The detailed process simulation of methanol production via CO2 hydrogenation is provided in Appendix A.
In an economic analysis, capital, and operating costs were included in calculation of methanol production cost. The capital cost involved all major equipment, except pump, and piping. The capital cost was calculated using equations and data from the capital equipment-costing program (Turton et al., 2003). The data was adjusted for inflation from year 2001–2017 by using values of the Chemical Engineering Plant Cost Index, CEPCI. The CEPCI value in 2001 is 297, and the CEPCI value in 2017 is 541.7 (Jenkins, 2018).
The equipment costs were estimated base on total module costs (CTM), shown in Equation (6), where n represents the total number of pieces of equipment. CBM is the bare module cost, which can be estimated from Equation (7)
Where is the purchased cost for base conditions, which can be determined from Equation (8)
FP is the pressure factor
FM is the material factor
In Equation (8), parameters A is the capacity or size parameter for the equipment, K1, K2, K3 are the maximum and minimum values used in the correlation.
The description of major equipment, and K1, K2, and K3 used in this studied are shown in Table 1.
For cost modeling of reactors, the dimension of reactors were fixed at height of 5.8674 m and diameter of 1.068 m. The values of K1 is 3.4974, K2 is 0.4485, K3 is 0.1074, B1 is 2.25, B2 is 1.82, and FM is 3.1. The pressure factors (Fp) for the reactors were determine using Equation (9), where P is in barg.
Assumption used in the economic analysis are listed below.
- The plant operates for 8,400 h per year.
- The plant is expected to have a 10—year plant life with on salvage value.
- The labor cost is $40,000 per operator per year.
- The working capital is 15% of fixed capital investment.
- Total capital investment including fixed capital investment and working capital.
- The maintenance and repairs are 5% of fixed capital investment.
- The operating supplies are 15% of maintenance and repairs.
- The laboratory charge is 15% of labor.
- The administrative expenses is 50% of labor cost.
- The maintenance and repairs, the laboratory charge and the administrative expenses increase annually 3%.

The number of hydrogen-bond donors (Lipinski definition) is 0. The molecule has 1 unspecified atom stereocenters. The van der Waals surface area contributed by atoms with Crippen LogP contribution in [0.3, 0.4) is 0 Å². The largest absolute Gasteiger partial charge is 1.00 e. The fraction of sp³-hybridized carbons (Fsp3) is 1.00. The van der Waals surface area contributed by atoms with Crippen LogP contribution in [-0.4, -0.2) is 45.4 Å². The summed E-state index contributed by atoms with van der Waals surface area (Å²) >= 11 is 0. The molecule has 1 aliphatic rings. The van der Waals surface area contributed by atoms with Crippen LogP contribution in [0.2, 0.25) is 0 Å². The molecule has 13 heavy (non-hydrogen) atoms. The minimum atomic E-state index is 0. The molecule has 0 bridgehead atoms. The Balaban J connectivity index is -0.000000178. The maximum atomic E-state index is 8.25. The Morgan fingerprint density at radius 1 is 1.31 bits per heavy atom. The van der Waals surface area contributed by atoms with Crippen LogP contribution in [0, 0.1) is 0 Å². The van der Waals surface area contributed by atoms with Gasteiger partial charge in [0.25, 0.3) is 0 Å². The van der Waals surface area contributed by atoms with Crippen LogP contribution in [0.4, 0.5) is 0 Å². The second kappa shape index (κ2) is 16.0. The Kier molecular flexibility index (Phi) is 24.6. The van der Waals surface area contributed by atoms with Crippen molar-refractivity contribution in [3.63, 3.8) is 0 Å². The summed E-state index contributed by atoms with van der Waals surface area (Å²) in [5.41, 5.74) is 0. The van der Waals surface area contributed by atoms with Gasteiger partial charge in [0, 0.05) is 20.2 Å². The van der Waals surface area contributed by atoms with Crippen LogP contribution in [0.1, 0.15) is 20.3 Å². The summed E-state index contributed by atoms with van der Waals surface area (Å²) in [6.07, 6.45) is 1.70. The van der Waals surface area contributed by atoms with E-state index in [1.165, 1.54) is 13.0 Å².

- The local taxes and insurance are 4% of fixed capital investment.
- The plant overhead cost is 60% of labor.
- The cost of carbon dioxide is $12.10 per ton (Wiesberg et al., 2016).
- The cost of hydrogen is $1,250 per ton (Wiesberg et al., 2016)
- The cost of process water at 25°C is $0.0259 per cubic meter.
- The cost of saturated steam at 6.9 bar is $55 per ton.
- The cost of electricity is $0.127 per kW h.
The methodology in this work consists of two sections. The first section is “Sensitivity analysis” to determine the parameters that show significant impacts on the methanol production cost. The second section is “Simulation—Optimization” to optimize the significant operating parameters of methanol production process for the minimum methanol production cost. Details of Sensitivity analysis and Simulation—Optimization are described in the following sections.
Sensitivity analysis is an efficient tool, which can be used to determine the significant parameters. In this section, the impacts of eight parameters on the methanol production cost were determined using sensitivity analysis. An increase in pressure and decrease in temperature leads to increase of the equilibrium conversion of CO2 to methanol (Witoon et al., 2015). The eight studied parameters are (1 and 2) inlet pressure and temperature to the first reactor, ERV-100, for CO2 and H2 conversion conditions, (3) inlet temperature to the first separator for methanol product separation condition, (4) inlet pressure to the second reactor, ERV-101, for CO2 and H2 conversion conditions, (5 and 6) outlet temperature of both coolers, located after the second reactor, for methanol product separation condition from gas and liquid mixture, (7) outlet pressure at the valve VLV-102 for recovering methanol from gas phase mixture, (8) Inlet temperature to the first distillation column for separation between liquid methanol and water products, and gaseous unreacted reactant separation.
For all parameters, except inlet temperature to the first reactor, we performed the sensitivity analysis by varying value of interested parameter within the range ± 25% of its base value, and fixing other parameters at their base values. For inlet temperature to the first reactor parameter, we varied the value of temperature within the range ± 10% of its base value. Table 2 shows the base value used in sensitivity analysis of each parameter.
Sensitivity Analysis: Results
The results from sensitivity analysis show that there are five parameters that show significant impacts on methanol production cost. Figure 2 shows inversely proportional relationship between operating parameters and methanol production cost (the methanol production cost decreases with an increase in the value of parameter). In the figure, the inlet pressure to the first reactor and the inlet temperature to the first distillation column show significant inversely proportional relationship with the methanol production cost.